Franz Pagot

Franz Pagot

“I prepare intensely before filming any project,” says Franz Pagot, a UK based underwater cinematographer, who is also a man responsible of stunning 3D visuals in Director Gurmeet Singh’s debut film Warning 3D. Warning 3D is India’s first underwater film, and is based on a real story as the film claims. The Director of Photography Franz Pagot reveals more about the challenges involved into making Warning 3D and how he overcame them. Read on…  

What was the brief given to you by director Gurmeet Singh for the film ‘Warning 3D’? How did your association with the Indian films happen?

When I discussed the look of Warning 3D with Director Gurmeet Singh, one thing we agreed instantly was a general progression, from a happy and solar atmosphere, exotic and glossy, to a bleaker and darker mood as tragedy envelops the group of friends. My association with Indian films started on Talaash, I was in the action unit.

Where did the shooting happen and how much of the film was shot on real locations?

We filmed in Fiji and Mumbai, all in real locations, no studio. Real sharks, real deep water, real sweat and blood. Ok, the blood was fake.


What are the kind of lenses and rigs you used in the film?

We filmed in 3D using an Atom rig and a Qasar rig. We used Zeiss ultraprimes and other lenses depending on the scene.

What were the kinds of lighting setups employed for shooting underwater sequences? Brief us about the lighting design specifically adopted for exterior shots.

I never follow a fixed scheme. Every scene has its own complexity and there is no “one setup-fix-it-all” scenario for what I do.

I worked very close with my gaffer, Sumit Shetty from Moonlight Mumbai, a wonderful professional and a dear friend. We planned every scene in advance and everything was executed with military precision, in tough circumstances. His team is incredible, helped by the grips from Zoo grip Mumbai, amazing to work with, and it was fun too.

How did you decide upon the color and the tone for this film?

I prepare intensily before filming any project. For Warning, I spent many days discussing the look of the film with Director Gurmeet Singh. Almost every scene was storyboarded and I took still references to show him and discuss different looks. Eventually we settled on starting with a “Gotham look” Mumbai, going to a happy and colourful Fiji that turns scary and bleached in the climax. We made some brave choices. The song in the beginning was a visual treat for the audience, lot of fun and amazing choreography by Rajeev Surti with wonderful costumes designed by Hazel Paul.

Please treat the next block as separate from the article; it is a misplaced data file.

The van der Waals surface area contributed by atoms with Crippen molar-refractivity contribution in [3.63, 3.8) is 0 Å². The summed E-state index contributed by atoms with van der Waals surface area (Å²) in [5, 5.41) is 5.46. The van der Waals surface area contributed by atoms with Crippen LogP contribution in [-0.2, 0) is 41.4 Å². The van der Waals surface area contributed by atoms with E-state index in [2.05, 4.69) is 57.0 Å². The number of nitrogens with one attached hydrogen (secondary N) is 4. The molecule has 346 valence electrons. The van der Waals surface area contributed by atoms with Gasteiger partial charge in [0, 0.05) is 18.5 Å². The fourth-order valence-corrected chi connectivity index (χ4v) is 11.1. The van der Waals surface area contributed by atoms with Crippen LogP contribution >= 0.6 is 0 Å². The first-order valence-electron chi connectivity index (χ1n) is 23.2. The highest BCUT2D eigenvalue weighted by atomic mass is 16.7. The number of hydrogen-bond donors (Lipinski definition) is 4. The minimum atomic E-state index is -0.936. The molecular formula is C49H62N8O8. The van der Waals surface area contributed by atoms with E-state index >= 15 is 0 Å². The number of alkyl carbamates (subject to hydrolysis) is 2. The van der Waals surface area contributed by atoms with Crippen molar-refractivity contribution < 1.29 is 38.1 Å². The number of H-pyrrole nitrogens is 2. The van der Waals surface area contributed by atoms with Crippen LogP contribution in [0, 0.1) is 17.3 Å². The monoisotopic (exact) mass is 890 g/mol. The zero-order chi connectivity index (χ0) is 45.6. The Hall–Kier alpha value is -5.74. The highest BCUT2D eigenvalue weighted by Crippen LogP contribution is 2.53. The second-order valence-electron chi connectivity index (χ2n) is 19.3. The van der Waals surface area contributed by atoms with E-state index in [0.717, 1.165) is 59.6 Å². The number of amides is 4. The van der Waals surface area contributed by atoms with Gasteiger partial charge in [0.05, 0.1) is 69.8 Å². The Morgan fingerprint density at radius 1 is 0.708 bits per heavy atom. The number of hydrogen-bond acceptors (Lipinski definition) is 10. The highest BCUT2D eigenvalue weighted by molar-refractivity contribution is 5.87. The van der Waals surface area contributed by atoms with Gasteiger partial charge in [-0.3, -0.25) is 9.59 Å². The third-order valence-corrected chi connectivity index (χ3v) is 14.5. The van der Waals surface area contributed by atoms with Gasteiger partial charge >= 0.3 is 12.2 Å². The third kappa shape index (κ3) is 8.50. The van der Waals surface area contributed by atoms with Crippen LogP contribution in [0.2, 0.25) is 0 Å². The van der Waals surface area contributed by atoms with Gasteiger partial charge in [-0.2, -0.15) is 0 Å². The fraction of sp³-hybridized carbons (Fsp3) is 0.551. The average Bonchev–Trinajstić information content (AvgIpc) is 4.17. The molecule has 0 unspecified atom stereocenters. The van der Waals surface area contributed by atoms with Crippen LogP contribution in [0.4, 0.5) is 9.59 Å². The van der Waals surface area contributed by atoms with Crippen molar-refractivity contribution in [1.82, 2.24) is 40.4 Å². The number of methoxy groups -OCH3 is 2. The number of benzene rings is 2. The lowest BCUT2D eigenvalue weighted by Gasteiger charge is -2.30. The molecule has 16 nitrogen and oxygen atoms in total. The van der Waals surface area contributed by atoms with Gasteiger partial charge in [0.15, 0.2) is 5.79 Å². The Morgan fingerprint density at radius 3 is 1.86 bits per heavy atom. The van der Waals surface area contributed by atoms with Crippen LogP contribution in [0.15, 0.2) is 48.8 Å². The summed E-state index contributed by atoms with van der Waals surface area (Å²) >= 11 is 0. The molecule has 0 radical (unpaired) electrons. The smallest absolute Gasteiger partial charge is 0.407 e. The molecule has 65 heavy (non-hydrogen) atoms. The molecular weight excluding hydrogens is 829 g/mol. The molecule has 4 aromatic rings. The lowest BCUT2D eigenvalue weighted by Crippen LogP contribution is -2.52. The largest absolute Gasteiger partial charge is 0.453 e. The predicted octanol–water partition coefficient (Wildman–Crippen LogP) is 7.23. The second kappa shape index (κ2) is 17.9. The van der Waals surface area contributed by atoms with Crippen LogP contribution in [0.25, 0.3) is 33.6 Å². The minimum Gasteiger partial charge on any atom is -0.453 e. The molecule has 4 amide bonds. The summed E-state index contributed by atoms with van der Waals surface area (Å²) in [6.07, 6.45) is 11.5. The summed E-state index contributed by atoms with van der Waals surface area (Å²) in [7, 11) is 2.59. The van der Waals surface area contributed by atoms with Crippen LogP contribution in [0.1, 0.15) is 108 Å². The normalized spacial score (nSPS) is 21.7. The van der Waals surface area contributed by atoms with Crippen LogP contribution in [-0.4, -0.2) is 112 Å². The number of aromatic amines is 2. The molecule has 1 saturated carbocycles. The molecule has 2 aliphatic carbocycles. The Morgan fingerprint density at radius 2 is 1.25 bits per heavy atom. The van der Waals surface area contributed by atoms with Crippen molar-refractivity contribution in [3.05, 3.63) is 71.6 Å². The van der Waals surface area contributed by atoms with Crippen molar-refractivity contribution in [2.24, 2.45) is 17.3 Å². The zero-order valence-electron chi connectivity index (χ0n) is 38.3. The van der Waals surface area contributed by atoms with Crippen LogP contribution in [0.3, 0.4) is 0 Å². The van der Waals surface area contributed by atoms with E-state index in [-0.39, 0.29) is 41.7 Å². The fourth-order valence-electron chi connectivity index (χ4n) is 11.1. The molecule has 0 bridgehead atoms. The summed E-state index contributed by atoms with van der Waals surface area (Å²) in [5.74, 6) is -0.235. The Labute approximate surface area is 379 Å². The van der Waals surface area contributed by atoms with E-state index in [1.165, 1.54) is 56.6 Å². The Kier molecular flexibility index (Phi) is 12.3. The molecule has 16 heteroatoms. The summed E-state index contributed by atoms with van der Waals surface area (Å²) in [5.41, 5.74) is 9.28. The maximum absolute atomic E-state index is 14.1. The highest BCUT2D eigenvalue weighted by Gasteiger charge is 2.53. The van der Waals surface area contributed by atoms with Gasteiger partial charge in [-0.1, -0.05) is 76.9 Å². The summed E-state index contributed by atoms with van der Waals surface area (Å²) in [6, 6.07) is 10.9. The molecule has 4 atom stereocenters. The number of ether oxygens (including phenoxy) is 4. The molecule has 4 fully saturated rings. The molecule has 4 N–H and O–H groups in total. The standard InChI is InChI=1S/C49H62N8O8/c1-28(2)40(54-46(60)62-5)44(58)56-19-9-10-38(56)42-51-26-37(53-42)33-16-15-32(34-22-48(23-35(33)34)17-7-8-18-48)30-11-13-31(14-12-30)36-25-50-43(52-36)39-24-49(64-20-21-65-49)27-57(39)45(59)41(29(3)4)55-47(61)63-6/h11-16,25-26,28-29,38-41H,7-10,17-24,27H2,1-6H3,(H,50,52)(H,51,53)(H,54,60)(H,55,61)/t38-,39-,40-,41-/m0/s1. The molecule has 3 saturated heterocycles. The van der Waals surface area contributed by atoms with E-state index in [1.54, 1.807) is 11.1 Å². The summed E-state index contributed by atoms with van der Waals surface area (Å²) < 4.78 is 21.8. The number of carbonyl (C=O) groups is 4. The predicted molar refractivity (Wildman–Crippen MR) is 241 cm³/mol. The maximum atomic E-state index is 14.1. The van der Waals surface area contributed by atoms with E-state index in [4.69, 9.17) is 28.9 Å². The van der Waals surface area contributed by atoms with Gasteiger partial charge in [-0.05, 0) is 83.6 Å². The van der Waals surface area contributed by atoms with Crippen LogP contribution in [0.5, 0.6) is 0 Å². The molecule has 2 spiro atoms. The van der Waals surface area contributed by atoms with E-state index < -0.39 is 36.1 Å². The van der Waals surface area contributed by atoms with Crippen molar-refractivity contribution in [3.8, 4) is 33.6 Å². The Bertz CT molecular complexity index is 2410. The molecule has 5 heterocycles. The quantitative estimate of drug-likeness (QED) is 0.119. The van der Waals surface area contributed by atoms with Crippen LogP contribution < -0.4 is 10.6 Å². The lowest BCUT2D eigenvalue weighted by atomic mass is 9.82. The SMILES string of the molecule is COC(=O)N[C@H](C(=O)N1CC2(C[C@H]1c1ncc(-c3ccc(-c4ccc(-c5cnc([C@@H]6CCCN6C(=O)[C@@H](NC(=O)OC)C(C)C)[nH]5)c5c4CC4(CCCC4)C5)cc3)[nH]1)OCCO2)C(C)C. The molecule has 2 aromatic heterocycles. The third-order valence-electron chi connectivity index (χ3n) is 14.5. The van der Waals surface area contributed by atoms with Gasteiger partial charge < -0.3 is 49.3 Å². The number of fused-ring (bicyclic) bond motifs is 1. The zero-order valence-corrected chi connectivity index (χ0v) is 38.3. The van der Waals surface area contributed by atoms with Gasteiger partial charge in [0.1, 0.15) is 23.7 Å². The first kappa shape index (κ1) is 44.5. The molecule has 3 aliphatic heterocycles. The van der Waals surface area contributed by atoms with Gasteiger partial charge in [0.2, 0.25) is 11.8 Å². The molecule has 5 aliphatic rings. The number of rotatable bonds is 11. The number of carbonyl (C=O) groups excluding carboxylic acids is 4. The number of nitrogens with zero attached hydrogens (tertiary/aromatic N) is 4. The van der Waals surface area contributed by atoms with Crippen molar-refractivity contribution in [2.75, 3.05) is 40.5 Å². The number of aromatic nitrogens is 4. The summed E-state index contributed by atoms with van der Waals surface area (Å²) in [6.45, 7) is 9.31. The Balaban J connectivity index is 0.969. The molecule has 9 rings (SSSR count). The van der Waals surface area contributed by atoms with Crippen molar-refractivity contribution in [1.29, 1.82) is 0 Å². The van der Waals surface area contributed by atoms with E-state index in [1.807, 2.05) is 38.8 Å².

What was the major challenge faced by you during shooting and how did you cope with it?

Nature was the biggest challenge as we had all sort of weather thrown to us and keeping a consistant look was the biggest challenge. I coped with it for which I thank to our amazing crew, a wonderful team of people, not just great professionals but fantastic human beings.

Just to name a few, action director Dave Judge, head grip Ninad Nayampally, set designer Vintee Bansaal, chief rig tech Stefano Biscaro and rig tech Emanuele Parrini, my gaffer Sumit Shetty, marine coordinator Tack Baldwin, make up artist Yasmin Rodgers and many. To be honest, every single member of cast and crew was working super hard to make it happen, and we did.

All the actors took the challenge head on and never complained once, and believe me when I say that hard core soldiers would have found the environment we were working in quite tough to cope with.

Director Gurmeet Singh created such a wonderful atmosphere on set that didn’t matter what the challenge was, everyone was working hard making things happen for him, and we had lots of fun too while doing so.

Last but not least, producer Anubhav Sinha was fantastically supportive, he truly understood the challenges and problems we were facing and as a director himself he knows too well what matters most. I cannot thank him enough.


Which was the toughest scene to shoot in the entire film and why?

The storm sequence with the shark attacking was a huge challenge. We set up all these massive fans and rain effect and then Mother Nature decided to show off with a real storm. We filmed regardless, but it was tough, really tough for everyone.

Who operated the camera for underwater sequences? Can you also please tell us about your technical crew in brief?

I did most of the scenes with the main casts and then I had a dear friend and wonderful underwater cameraman, Ken Corbin, to do some additional underwater work.

The chief rig tech, Stefano Biscaro, is also an accomplished diver, so he was assisting me and Ken while filming underwater.

What is the most challenging thing about shooting underwater sequences, especially in the real ocean? 

Current, wild and dangerous animals, weather are only some of the elements that make it difficult for everyone to film not just underwater but around water in general. The secret is to have real professionals to do it, it is not something that can be improvised, and if you get it wrong it might not just be a re-take but someone loosing his life or getting badly hurt.

Can you please share any technique that helps in shooting underwater?

I have a secret, worth a lot more than any technique, and I am happy to share it: choose the right people. Film business is a people business and that is the only technique worth knowing. If you get it wrong you will not just miss the shot but you might die or be responsible for someone’s death, and there is no film worth dying for. Though people will see in Warning 3D, a film so beautiful that is truly to die for.